The key question is where are autonomous shared vehicles going to get their juice? The chances are that the fleet owner-operator will do a deal with somebody who has land and a stiff grid supply point next to it. It might be the local supermarket car park or a piece of land next to an electricity substation. What they won’t do is charge up outside people’s houses. The risk though is that we go through a phase of needing vehicle charging in streets before moving to autonomous shared vehicles a few years later – a lot of investment could be stranded.
How likely is this?
The bit that nobody has really got to grips with yet is how society is likely to react to this opportunity and what proportion of the population are going to take it up. You’ll probably have buy-in from all the people who aren’t independently mobile at the moment, such as the elderly, the disabled, for whom this could open up life changing opportunities. Young millennials and the noughties generation are less fixated on owning stuff and might go for it. Maybe the middle aged might still want to own a vehicle, but maybe not if the price is right. Maybe those living in the countryside might want to own a vehicle, shared vehicles might take too long to arrive.
How far and how fast?
It’s a fair bet that it will be dictated by consumer instinct, which in turn can be influenced by what’s brought to the market in ways that consumers believe in and trust. People’s preferences can shift extremely fast. Someone like Uber or Tesla might do a deal in a major city to supply shared autonomous vehicles and facilitate change almost overnight. This is at complete odds with the behaviour of utilities that operate to committed spending plans, within a regulatory cycle. They’re not set up to react swiftly to disruption and there’s a real risk that, if they make the wrong investment decisions, they’ll have redundant kit.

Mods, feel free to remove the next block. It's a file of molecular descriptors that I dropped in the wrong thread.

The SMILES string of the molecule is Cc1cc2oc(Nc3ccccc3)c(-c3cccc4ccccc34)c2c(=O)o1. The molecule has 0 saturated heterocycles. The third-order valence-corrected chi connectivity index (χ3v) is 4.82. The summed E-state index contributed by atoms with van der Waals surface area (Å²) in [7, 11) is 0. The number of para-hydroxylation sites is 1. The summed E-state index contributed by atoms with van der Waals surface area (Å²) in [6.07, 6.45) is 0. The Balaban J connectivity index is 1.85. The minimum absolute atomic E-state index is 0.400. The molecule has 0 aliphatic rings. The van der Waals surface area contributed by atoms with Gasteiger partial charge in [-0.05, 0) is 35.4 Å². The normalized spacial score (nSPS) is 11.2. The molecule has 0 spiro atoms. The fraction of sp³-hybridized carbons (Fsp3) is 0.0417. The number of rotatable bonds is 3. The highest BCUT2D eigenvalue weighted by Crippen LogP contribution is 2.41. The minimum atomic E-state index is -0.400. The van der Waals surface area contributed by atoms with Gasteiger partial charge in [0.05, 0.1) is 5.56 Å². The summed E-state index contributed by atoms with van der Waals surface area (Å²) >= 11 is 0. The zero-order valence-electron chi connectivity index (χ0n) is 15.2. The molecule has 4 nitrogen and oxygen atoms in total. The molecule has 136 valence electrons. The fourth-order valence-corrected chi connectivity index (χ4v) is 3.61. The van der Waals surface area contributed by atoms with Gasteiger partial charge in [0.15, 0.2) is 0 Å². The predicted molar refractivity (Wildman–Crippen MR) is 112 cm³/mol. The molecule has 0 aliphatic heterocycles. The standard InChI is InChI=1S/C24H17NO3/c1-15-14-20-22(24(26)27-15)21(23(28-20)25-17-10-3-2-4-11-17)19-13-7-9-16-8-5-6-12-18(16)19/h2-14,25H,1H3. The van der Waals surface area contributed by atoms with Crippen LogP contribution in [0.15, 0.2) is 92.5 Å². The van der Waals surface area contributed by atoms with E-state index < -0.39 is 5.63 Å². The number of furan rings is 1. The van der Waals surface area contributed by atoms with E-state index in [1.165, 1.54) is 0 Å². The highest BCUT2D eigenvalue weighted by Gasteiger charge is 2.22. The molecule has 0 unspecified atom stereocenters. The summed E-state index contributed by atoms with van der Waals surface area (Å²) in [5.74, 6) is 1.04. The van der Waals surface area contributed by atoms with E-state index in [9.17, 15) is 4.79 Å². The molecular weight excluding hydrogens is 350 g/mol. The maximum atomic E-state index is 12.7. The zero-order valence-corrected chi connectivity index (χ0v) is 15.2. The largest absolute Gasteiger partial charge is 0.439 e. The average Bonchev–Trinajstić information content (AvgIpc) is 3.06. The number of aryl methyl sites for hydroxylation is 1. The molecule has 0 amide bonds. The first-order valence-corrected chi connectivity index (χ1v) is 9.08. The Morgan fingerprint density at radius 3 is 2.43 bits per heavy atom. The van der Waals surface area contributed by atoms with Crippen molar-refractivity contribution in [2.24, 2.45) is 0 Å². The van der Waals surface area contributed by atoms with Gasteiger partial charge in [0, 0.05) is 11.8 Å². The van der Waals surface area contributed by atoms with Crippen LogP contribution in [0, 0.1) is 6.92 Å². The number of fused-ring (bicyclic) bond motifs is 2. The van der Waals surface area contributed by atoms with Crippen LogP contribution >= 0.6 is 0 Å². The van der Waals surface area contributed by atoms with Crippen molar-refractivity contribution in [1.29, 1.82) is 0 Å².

What about generation?
A lot of the same issues apply to generation. More maximum demand and more energy means we need more generation – and more storage, whether that be renewables, nuclear or fossil (hopefully with carbon capture and storage if for more than just backup), and whether localised or centralised. And at just the time the last coal will be retiring from the GB system. We’ll need to be able to cope with several windless days in winter at a significantly higher level of power demand.
If you were a betting man?
In the British and French governments carry through on their announcements this could create some fairly fast movement. If fossil fuel vehicles won’t be sold after 2040 then their resale values will start to plummet well before then. This would likely drive faster uptake of low carbon vehicles. In turn that could cause filling stations to close as uneconomic. Range anxiety, current the scourge of the EV owner, might become a major issue for fossil fuel vehicles. And costs and range of EVs are improving all the time. We’re not at the tipping point yet, and we probably need a lot more street charging points before things really start to change. What’s really interesting is what happens in the world’s fastest growing car markets – in Asia. A full policy shift to electric in say China could really drive fast change by pushing technology and driving down prices.